Crash snarls Route 50 traffic at Bay Bridge, injures MdTA officer

Traffic was brought to a standstill on the Chesapeake Bay Bridge and two people — including a Maryland Transportation Authority police officer — were flown to Maryland Shock Trauma Center following a two-vehicle crash on Kent Island on Wednesday.

The crash occurred about a half-mile east of the bridge when a vehicle traveling east on Route 50 veered off the highway and crashed into a patrol vehicle that was parked in a crossover area between the eastbound and westbound lanes, said Lt. Kevin Ayd, a MdTA spokesman.


The accident occurred just prior to the highway's first exit on the island, for Romancoke Road. The collision sent the officer's patrol car across all three lanes of eastbound traffic, and sent the other man's vehicle into the left hand lane of westbound Route 50, Ayd said.

Traffic immediately began backing up, and was stopped in both directions along Route 50 for a time so that medevac helicopters could respond to the scene to transport the officer and the other injured driver to Shock Trauma.


Ayd said the officer was in serious but stable condition Wednesday evening, and was alert and talking after the accident. The other driver was also in serious condition, he said.

The accident caused many drivers to be trapped on the east span of the bridge for several hours before lanes were cleared for them to move again. At its peak, traffic was backed up at least 7 miles in both directions. All lanes of the bridge weren't reopened until about 3:30 p.m.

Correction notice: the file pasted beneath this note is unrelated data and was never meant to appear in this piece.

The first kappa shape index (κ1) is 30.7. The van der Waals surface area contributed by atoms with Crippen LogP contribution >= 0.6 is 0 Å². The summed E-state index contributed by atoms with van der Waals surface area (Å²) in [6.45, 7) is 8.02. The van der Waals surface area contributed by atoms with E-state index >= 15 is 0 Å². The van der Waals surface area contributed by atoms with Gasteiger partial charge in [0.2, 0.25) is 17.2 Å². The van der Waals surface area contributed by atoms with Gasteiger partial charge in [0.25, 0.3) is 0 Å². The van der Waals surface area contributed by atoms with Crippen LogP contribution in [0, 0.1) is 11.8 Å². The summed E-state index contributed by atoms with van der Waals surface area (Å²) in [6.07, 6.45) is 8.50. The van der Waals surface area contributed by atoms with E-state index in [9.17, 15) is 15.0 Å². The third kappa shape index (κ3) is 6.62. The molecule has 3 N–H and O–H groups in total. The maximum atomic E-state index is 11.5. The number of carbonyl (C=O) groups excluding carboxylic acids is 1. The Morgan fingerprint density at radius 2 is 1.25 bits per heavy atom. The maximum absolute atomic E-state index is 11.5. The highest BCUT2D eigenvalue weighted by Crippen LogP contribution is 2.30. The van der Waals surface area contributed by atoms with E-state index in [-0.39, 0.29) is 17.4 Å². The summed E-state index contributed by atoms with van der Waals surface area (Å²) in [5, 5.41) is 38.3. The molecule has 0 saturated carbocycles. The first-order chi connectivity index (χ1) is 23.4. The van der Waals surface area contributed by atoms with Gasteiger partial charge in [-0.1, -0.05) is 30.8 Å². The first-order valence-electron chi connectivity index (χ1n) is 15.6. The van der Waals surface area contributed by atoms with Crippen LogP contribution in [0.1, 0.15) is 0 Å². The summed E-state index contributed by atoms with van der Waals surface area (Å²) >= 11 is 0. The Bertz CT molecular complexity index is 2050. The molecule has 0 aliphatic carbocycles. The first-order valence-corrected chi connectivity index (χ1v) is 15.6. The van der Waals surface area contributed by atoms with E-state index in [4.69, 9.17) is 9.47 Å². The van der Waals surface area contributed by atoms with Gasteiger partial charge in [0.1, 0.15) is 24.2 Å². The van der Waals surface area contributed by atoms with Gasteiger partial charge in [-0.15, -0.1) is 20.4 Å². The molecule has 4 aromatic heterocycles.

Ayd said the MdTA's crash investigation team is still investigating the accident and trying to determine what caused the driver to leave the roadway.

The accident occurred the same day that MdTA officers were participating in an enforcement initiative on Interstate 95 to raise awareness of the state's new "move over" law, which requires drivers to shift lanes away from emergency vehicles on the side of the road if possible.

Ayd said Wednesday accident was a reminder of the dangers for police, firefighters and other emergency personnel.

"We just ask people to be cautious when they're out there," he said.

Baltimore Sun reporter Pamela Wood contributed to this article.